Burke receives his early education at a Quaker school in Ballitore, County Kildare. In 1744, he enters Trinity College, Dublin, a Protestant establishment, which up until 1793, did not permit Catholics to take degrees. He graduates from Trinity in 1748. Burke’s father wants him to read Law, and with this in mind he goes to London in 1750, where he enters the Middle Temple, before soon giving up legal study to travel in Continental Europe. After eschewing the Law, he pursues a livelihood through writing.

Burke criticizes British treatment of the American colonies, including through its taxation policies. He also supports the American Revolution, believing both that it could not affect British or European stability and would be an innovative experiment in political development since the Americas are so far away from Europe and thus could have little impact on England.

Burke is remembered for his support for Catholic emancipation, the impeachment of Warren Hastings from the East India Company, and for his later opposition to the French Revolution. In his Reflections on the Revolution in France, he claims that the revolution is destroying the fabric of good society, and condemned the persecution of the Catholic Church that results from it. This leads to his becoming the leading figure within the conservative faction of the Whig Party, which he dubs the “Old Whigs,” as opposed to the pro–French Revolution “New Whigs” led by Charles James Fox.

For more than a year prior to his death, Burke realizes that his “stomach” is “irrecoverably ruind.” Edmund Burke dies in Beaconsfield, Buckinghamshire, on July 9, 1797 and is buried there alongside his son and brother. His wife, Mary Jane Nugent, survives him by nearly fifteen years.

In the nineteenth century Burke is praised by both conservatives and liberals. Subsequently, in the twentieth century, he becomes widely regarded as the philosophical founder of modern conservatism.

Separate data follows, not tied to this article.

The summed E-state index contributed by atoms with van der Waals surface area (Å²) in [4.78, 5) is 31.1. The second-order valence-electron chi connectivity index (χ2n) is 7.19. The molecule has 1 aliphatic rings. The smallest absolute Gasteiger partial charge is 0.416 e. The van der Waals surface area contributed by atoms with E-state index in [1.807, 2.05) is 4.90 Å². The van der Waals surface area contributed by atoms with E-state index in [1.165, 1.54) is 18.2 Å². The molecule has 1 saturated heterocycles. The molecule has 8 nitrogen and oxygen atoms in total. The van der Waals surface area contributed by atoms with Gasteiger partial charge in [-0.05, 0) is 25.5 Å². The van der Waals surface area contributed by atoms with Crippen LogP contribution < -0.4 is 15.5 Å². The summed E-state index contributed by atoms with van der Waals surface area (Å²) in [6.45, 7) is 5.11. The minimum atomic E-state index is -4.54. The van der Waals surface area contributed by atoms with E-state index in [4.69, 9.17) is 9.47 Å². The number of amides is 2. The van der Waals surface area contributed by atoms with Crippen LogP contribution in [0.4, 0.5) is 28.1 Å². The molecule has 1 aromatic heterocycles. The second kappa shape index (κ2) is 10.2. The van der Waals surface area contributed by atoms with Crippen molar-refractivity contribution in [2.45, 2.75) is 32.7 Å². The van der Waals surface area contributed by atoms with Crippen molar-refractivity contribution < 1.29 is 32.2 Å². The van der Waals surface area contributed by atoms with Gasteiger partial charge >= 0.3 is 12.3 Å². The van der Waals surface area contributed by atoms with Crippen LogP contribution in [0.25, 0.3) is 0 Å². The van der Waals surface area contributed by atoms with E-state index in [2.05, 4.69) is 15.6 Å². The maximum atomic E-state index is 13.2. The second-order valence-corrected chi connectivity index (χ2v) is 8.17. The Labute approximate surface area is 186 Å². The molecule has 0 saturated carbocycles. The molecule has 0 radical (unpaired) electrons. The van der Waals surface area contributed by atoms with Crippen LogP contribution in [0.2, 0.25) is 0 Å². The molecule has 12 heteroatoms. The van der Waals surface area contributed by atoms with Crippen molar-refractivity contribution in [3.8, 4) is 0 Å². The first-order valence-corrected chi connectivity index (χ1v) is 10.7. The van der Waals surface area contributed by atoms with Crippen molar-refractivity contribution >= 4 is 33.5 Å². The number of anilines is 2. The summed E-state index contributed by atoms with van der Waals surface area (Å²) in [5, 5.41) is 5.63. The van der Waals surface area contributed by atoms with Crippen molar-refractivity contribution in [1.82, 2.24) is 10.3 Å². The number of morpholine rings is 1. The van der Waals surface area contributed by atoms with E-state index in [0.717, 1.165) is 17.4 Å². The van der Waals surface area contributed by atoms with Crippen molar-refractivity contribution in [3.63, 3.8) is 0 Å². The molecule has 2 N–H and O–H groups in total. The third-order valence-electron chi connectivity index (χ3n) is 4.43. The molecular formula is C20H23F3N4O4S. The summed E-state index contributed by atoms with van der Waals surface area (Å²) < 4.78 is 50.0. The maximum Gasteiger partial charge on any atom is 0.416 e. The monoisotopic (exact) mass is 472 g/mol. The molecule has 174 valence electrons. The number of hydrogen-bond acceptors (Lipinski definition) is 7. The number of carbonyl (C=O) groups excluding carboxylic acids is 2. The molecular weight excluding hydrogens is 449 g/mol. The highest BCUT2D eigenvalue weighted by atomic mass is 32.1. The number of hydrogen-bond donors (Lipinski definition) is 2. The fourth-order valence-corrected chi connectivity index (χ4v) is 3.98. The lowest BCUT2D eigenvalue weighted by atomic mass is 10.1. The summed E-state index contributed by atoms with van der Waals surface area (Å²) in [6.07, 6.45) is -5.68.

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Birth of British General & Explorer Francis Rawdon Chesney

francis-rawdon-chesneyFrancis Rawdon Chesney, British general and explorer, is born in Annalong, County Down, on March 16, 1789.

Chesney is a son of Captain Alexander Chesney, an Irishman of Scottish descent who, having emigrated to South Carolina in 1772, serves under Lord Francis Rawdon-Hastings (afterwards Marquess of Hastings) in the American War of Independence, and subsequently receives an appointment as coast officer at Annalong, County Down, where Chesney is born.

Lord Rawdon gives Chesney a cadetship at the Royal Military Academy, Woolwich, and he is gazetted to the Royal Artillery in 1805. Although he rises to be lieutenant-general and colonel-commandant of the 14th brigade Royal Artillery (1864), and general in 1868, Chesney’s memory lives not for his military record, but for his connection with the Suez Canal, and with the exploration of the Euphrates valley, which starts with his being sent out to Constantinople in the course of his military duties in 1829, and his making a tour of inspection in Egypt and Syria. In 1830, after taking command of 7th Company, 4th Battalion Royal Artillery in Malta, he submits a report on the feasibility of making a Suez Canal. This is the original basis of Ferdinand de Lesseps’ great undertaking. In 1831 he introduces to the home government the idea of opening a new overland route to India, by a daring and adventurous journey along the Euphrates valley from Anah to the Persian Gulf. Returning home, Acting Lt. Colonel Chesney busies himself to get support for the latter project, to which the East India Company’s board is favourable. In 1835 he is sent out in command of a small expedition, on which he takes a number of soldiers from 7th Company RA and for which Parliament votes £20,000, in order to test the navigability of the Euphrates.

After encountering immense difficulties, from the opposition of the Egyptian pasha, and from the need of transporting two steamers, one of which is subsequently lost, in sections from the Mediterranean Sea over the hilly country to the river, they successfully arrive by water at Bushire in the summer of 1836, and prove Chesney’s view to be a practical one. In the middle of 1837, Chesney returns to England, and is given the Royal Geographical Society’s gold medal, having meanwhile been to India to consult the authorities there. The preparation of his two volumes on the expedition, published in 1850, is interrupted by his being ordered out in 1843 to command the artillery at Hong Kong.

In 1847, his period of service is completed, and he goes home to Ireland, to a life of retirement. However, in 1856 and again in 1862 he goes out to the East to take a part in further surveys and negotiations for the Euphrates valley railway scheme, which, however, the government does not take up, in spite of a favourable report from the House of Commons committee in 1871. In 1868 Chesney publishes a further volume of narrative on his Euphrates expedition.

In 1869, Lesseps greets him in Paris as the “father “ of the canal. Francis Rawdon Chesney dies at the age of 82 in Mourne, County Down, on January 30, 1872.